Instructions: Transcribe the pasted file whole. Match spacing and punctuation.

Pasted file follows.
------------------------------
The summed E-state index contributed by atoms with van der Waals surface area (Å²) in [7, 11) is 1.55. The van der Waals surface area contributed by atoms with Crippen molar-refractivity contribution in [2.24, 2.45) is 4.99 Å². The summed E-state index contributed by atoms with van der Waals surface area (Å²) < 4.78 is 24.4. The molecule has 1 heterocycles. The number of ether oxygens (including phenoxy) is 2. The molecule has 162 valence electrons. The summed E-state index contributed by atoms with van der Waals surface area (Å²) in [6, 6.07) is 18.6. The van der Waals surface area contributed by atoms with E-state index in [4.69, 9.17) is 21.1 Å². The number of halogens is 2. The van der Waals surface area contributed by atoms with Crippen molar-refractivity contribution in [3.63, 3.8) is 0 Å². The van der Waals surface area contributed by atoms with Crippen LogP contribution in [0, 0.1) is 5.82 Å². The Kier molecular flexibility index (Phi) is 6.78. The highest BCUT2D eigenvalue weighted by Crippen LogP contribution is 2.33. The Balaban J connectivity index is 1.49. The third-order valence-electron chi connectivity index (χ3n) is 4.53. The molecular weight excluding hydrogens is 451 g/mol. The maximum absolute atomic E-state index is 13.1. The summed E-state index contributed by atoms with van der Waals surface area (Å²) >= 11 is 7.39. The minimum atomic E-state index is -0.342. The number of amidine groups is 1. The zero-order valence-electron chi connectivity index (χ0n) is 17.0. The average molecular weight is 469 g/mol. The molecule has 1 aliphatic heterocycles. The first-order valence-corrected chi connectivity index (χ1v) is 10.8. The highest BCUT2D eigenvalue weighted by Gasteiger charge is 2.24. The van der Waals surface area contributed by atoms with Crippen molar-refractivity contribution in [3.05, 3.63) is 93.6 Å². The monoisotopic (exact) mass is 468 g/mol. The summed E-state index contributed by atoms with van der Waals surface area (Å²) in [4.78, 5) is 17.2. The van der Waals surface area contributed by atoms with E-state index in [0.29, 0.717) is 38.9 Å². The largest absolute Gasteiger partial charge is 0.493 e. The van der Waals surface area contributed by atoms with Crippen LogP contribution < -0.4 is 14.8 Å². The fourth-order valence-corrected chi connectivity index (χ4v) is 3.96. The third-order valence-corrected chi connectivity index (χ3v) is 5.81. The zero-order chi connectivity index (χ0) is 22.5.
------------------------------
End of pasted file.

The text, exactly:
The summed E-state index contributed by atoms with van der Waals surface area (Å²) in [7, 11) is 1.55. The van der Waals surface area contributed by atoms with Crippen molar-refractivity contribution in [2.24, 2.45) is 4.99 Å². The summed E-state index contributed by atoms with van der Waals surface area (Å²) < 4.78 is 24.4. The molecule has 1 heterocycles. The number of ether oxygens (including phenoxy) is 2. The molecule has 162 valence electrons. The summed E-state index contributed by atoms with van der Waals surface area (Å²) in [6, 6.07) is 18.6. The van der Waals surface area contributed by atoms with E-state index in [4.69, 9.17) is 21.1 Å². The number of halogens is 2. The van der Waals surface area contributed by atoms with Crippen molar-refractivity contribution in [3.63, 3.8) is 0 Å². The van der Waals surface area contributed by atoms with Crippen LogP contribution in [0, 0.1) is 5.82 Å². The Kier molecular flexibility index (Phi) is 6.78. The highest BCUT2D eigenvalue weighted by Crippen LogP contribution is 2.33. The Balaban J connectivity index is 1.49. The third-order valence-electron chi connectivity index (χ3n) is 4.53. The molecular weight excluding hydrogens is 451 g/mol. The maximum absolute atomic E-state index is 13.1. The summed E-state index contributed by atoms with van der Waals surface area (Å²) >= 11 is 7.39. The minimum atomic E-state index is -0.342. The number of amidine groups is 1. The zero-order valence-electron chi connectivity index (χ0n) is 17.0. The average molecular weight is 469 g/mol. The molecule has 1 aliphatic heterocycles. The first-order valence-corrected chi connectivity index (χ1v) is 10.8. The highest BCUT2D eigenvalue weighted by Gasteiger charge is 2.24. The van der Waals surface area contributed by atoms with Crippen molar-refractivity contribution in [3.05, 3.63) is 93.6 Å². The monoisotopic (exact) mass is 468 g/mol. The summed E-state index contributed by atoms with van der Waals surface area (Å²) in [4.78, 5) is 17.2. The van der Waals surface area contributed by atoms with E-state index in [0.29, 0.717) is 38.9 Å². The largest absolute Gasteiger partial charge is 0.493 e. The van der Waals surface area contributed by atoms with Crippen LogP contribution < -0.4 is 14.8 Å². The fourth-order valence-corrected chi connectivity index (χ4v) is 3.96. The third-order valence-corrected chi connectivity index (χ3v) is 5.81. The zero-order chi connectivity index (χ0) is 22.5.